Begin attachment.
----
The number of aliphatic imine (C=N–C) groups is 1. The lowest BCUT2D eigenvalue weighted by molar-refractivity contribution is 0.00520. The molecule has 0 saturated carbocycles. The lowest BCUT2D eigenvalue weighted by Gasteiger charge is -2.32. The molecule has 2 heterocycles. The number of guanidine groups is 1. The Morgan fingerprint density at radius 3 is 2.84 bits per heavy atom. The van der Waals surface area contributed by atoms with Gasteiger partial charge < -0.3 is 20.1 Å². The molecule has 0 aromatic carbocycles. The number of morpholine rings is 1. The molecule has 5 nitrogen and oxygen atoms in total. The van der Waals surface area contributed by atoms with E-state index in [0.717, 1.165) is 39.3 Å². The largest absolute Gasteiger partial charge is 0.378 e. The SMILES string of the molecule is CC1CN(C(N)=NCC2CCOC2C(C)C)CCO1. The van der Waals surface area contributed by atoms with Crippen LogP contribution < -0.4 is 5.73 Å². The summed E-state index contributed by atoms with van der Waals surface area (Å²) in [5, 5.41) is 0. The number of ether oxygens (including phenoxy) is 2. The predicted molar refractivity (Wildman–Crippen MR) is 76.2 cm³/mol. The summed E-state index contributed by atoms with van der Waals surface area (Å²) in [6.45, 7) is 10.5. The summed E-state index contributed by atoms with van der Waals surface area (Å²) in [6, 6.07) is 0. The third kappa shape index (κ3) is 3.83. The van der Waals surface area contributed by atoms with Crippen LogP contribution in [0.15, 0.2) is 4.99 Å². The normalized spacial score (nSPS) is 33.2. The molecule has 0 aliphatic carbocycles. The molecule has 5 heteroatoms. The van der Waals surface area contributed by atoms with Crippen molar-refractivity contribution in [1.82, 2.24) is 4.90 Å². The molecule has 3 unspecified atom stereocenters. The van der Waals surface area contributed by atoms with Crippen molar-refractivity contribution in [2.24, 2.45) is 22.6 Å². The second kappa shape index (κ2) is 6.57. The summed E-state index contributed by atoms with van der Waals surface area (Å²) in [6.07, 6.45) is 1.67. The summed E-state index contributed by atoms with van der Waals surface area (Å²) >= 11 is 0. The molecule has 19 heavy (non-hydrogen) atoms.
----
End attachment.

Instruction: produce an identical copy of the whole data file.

The number of aliphatic imine (C=N–C) groups is 1. The lowest BCUT2D eigenvalue weighted by molar-refractivity contribution is 0.00520. The molecule has 0 saturated carbocycles. The lowest BCUT2D eigenvalue weighted by Gasteiger charge is -2.32. The molecule has 2 heterocycles. The number of guanidine groups is 1. The Morgan fingerprint density at radius 3 is 2.84 bits per heavy atom. The van der Waals surface area contributed by atoms with Gasteiger partial charge < -0.3 is 20.1 Å². The molecule has 0 aromatic carbocycles. The number of morpholine rings is 1. The molecule has 5 nitrogen and oxygen atoms in total. The van der Waals surface area contributed by atoms with E-state index in [0.717, 1.165) is 39.3 Å². The largest absolute Gasteiger partial charge is 0.378 e. The SMILES string of the molecule is CC1CN(C(N)=NCC2CCOC2C(C)C)CCO1. The van der Waals surface area contributed by atoms with Crippen LogP contribution < -0.4 is 5.73 Å². The summed E-state index contributed by atoms with van der Waals surface area (Å²) in [5, 5.41) is 0. The number of ether oxygens (including phenoxy) is 2. The predicted molar refractivity (Wildman–Crippen MR) is 76.2 cm³/mol. The summed E-state index contributed by atoms with van der Waals surface area (Å²) in [6.45, 7) is 10.5. The summed E-state index contributed by atoms with van der Waals surface area (Å²) in [6, 6.07) is 0. The third kappa shape index (κ3) is 3.83. The van der Waals surface area contributed by atoms with Crippen LogP contribution in [0.15, 0.2) is 4.99 Å². The normalized spacial score (nSPS) is 33.2. The molecule has 0 aliphatic carbocycles. The molecule has 5 heteroatoms. The van der Waals surface area contributed by atoms with Crippen molar-refractivity contribution in [1.82, 2.24) is 4.90 Å². The molecule has 3 unspecified atom stereocenters. The van der Waals surface area contributed by atoms with Crippen molar-refractivity contribution in [2.24, 2.45) is 22.6 Å². The second kappa shape index (κ2) is 6.57. The summed E-state index contributed by atoms with van der Waals surface area (Å²) in [6.07, 6.45) is 1.67. The summed E-state index contributed by atoms with van der Waals surface area (Å²) >= 11 is 0. The molecule has 19 heavy (non-hydrogen) atoms.